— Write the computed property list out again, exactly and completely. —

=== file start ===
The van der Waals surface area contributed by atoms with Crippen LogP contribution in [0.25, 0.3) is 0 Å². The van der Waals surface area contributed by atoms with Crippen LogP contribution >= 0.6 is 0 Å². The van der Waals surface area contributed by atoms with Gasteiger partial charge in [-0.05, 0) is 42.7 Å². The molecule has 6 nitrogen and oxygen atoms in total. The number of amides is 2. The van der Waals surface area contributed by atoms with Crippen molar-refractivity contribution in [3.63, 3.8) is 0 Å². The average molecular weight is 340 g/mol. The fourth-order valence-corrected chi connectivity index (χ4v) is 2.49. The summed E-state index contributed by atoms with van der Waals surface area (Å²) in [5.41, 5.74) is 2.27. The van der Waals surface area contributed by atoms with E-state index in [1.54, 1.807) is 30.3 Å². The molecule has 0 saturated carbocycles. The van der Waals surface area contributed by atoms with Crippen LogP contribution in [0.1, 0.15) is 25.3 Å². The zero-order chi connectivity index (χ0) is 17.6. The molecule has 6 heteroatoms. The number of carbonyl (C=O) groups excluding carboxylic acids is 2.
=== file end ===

The van der Waals surface area contributed by atoms with Crippen LogP contribution in [0.25, 0.3) is 0 Å². The van der Waals surface area contributed by atoms with Crippen LogP contribution >= 0.6 is 0 Å². The van der Waals surface area contributed by atoms with Gasteiger partial charge in [-0.05, 0) is 42.7 Å². The molecule has 6 nitrogen and oxygen atoms in total. The number of amides is 2. The van der Waals surface area contributed by atoms with Crippen molar-refractivity contribution in [3.63, 3.8) is 0 Å². The average molecular weight is 340 g/mol. The fourth-order valence-corrected chi connectivity index (χ4v) is 2.49. The summed E-state index contributed by atoms with van der Waals surface area (Å²) in [5.41, 5.74) is 2.27. The van der Waals surface area contributed by atoms with E-state index in [1.54, 1.807) is 30.3 Å². The molecule has 0 saturated carbocycles. The van der Waals surface area contributed by atoms with Crippen LogP contribution in [0.1, 0.15) is 25.3 Å². The zero-order chi connectivity index (χ0) is 17.6. The molecule has 6 heteroatoms. The number of carbonyl (C=O) groups excluding carboxylic acids is 2.